Archive for June 29th, 2009

Choosing Your Labrador RetrieverService dog trainers, many of whom use Labs in their programs, have developed puppy tests that help them evaluate puppies’ responses to specific stimuli, which helps them choose puppies for certain kinds of service dog work. The service dog trainers are then able to train only those dogs who have the tempera¬ment, character, and personality traits best suited for the specific work.
Puppy tests can help you, too, because you can use them to choose the best dog for you, your family, and your goals. The tests are best done when the puppy is 6 to 7 weeks old. Many breeders do puppy tests, and if your dog’s breeder does, ask if you can watch. If the breeder normally doesn’t test the puppies, ask if you can do it. They may be interested enough in the results to say yes.
To get started, list all the puppies on a sheet of paper. If several look alike, put different-colored ribbons or little collars on each of them.

Look at the Whole Litter

Without getting involved (no petting right now), just watch the entire litter. By 6 weeks of age, the puppies will be playing with each other, bouncing around, tripping over each other and their own big paws. Make some notes about their behavior. The boldest puppy, who is often also the biggest, is usually the first to do anything. She is the first to the food, the first to check out a new toy, and the first to investigate anything new. This is a good working puppy. She would not be a good choice for someone who lives alone and works long hours, nor would she be a good dog for someone with a less than dominant personality.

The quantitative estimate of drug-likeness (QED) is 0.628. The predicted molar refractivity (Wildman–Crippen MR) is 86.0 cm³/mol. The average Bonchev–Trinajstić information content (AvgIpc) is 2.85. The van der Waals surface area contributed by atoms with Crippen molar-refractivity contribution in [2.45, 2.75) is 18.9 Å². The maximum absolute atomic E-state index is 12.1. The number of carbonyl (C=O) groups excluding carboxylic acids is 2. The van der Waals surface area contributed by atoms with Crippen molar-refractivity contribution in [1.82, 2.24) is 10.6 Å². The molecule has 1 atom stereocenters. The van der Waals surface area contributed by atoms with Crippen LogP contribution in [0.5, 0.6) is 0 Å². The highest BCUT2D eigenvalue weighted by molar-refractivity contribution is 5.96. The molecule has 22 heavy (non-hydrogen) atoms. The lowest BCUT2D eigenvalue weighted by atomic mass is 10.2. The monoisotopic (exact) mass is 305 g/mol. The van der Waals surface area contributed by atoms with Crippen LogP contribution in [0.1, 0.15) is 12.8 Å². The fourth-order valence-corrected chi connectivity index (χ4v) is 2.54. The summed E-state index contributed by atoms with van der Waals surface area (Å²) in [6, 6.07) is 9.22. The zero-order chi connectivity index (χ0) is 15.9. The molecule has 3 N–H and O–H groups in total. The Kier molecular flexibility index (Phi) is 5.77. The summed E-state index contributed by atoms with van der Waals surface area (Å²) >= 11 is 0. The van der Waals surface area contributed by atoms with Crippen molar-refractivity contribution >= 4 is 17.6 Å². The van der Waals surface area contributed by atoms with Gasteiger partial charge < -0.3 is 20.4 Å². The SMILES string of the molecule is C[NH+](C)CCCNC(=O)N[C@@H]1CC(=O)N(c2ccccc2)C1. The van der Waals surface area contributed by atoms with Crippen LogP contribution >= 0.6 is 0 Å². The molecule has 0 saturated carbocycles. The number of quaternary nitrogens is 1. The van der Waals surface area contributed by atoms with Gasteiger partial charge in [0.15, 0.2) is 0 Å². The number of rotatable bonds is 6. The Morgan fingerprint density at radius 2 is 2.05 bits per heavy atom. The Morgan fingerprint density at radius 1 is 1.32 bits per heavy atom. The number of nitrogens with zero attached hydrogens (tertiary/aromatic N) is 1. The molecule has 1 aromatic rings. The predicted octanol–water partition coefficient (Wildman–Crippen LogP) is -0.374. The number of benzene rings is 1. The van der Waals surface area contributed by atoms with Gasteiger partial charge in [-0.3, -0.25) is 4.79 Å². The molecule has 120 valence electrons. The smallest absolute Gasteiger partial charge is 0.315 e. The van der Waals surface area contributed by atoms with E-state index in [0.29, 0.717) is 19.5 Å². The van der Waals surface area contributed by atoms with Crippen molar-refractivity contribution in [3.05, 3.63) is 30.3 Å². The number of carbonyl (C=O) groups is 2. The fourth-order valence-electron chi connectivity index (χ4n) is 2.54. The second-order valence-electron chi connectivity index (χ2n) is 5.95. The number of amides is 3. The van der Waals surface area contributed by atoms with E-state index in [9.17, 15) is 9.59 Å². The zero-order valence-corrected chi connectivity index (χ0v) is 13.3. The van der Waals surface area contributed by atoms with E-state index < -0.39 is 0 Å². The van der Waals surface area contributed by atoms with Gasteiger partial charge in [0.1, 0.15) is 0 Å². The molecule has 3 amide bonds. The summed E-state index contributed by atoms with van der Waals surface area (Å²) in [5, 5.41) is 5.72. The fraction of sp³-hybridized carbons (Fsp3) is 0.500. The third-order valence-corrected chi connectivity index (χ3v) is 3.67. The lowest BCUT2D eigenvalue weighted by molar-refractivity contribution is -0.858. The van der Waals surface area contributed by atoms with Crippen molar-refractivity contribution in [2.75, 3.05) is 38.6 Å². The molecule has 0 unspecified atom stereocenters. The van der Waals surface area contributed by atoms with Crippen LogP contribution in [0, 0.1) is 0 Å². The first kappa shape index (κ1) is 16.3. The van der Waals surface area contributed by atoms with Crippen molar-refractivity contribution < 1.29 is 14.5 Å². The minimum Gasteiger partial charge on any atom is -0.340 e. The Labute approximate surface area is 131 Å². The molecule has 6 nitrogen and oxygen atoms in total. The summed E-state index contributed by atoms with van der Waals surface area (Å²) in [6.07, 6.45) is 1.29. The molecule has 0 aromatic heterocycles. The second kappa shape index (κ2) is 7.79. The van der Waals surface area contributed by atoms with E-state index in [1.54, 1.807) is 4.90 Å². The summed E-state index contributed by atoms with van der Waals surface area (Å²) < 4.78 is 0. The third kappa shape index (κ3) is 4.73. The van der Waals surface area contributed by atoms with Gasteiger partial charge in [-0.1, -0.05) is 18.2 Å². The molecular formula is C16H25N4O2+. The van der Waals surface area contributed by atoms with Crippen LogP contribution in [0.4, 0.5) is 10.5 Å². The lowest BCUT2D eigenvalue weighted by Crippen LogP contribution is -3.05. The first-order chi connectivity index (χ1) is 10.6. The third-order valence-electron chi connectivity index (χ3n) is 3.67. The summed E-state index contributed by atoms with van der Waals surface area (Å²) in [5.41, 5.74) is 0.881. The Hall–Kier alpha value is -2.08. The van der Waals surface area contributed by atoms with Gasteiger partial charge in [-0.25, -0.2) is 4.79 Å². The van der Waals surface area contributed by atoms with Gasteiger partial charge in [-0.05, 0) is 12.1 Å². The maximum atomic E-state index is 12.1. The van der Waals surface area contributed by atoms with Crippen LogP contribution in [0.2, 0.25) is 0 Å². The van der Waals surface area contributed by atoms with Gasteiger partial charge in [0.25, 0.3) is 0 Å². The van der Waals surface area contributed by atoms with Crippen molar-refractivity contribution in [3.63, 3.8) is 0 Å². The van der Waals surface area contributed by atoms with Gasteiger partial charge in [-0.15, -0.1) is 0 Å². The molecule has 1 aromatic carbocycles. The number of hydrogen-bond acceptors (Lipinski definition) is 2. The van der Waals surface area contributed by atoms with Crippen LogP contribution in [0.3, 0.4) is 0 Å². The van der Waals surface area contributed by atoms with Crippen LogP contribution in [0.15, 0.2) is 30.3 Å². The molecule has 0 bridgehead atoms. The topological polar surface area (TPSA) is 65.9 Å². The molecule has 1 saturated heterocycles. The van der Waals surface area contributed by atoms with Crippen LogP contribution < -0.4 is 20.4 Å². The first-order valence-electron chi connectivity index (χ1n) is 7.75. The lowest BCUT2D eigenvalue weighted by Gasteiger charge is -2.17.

Puppy Temperament Test
Have your paper at hand and make notes as you go along, or better yet, have someone else make notes for you. Test each puppy individually. Don’t look at your notes until you’re done.
Walk away. Place the puppy on the ground at your feet. Stand up and walk away. Does the puppy:
a. Follow you.
b. Put herself underfoot, climbing on your feet.
c. Do a belly crawl to follow you.
d. Ignore you and go the other direction.
Call the puppy. Move away from the puppy, then bend over and call her, spreading your hands and arms wide to encourage her. Does the puppy:
a. Come to you, tail wagging.
b. Chase you so fast that you don’t have a chance to call her.
c. Come slowly or crawl on her belly to you.
d. Ignore you.

The fearful puppy will sit in the corner by herself, just watching what her brothers and sisters are doing. Her tail will be tight to her hindquarters, and she may duck her head. Unfortunately, fearful, neurotic Labs are not unknown. Although some fearful puppies can come out of their shell with a calm, caring, knowledgeable owner, these dogs usually retain some of their fear all their lives. These dogs are not good for noisy, active households or for first-time dog own¬ers. Even with a knowledgeable owner, these dogs can often be a problem.
Most puppies fall somewhere in between these two extremes. In one situa¬tion, the puppy may be bold and outgoing, and in another, she may fall back to watch. While you’re watching, look to see who is the crybaby, who is the trou¬blemaker, and who always gets the toy. Jot down notes.
Most puppies fall somewhere in between these two extremes. In one situa¬tion, a puppy may be bold and outgoing and in another, she may fall back to watch. While you’re watching, look to see who is the crybaby, who is the trou¬blemaker, and who always gets the toy. Jot down notes.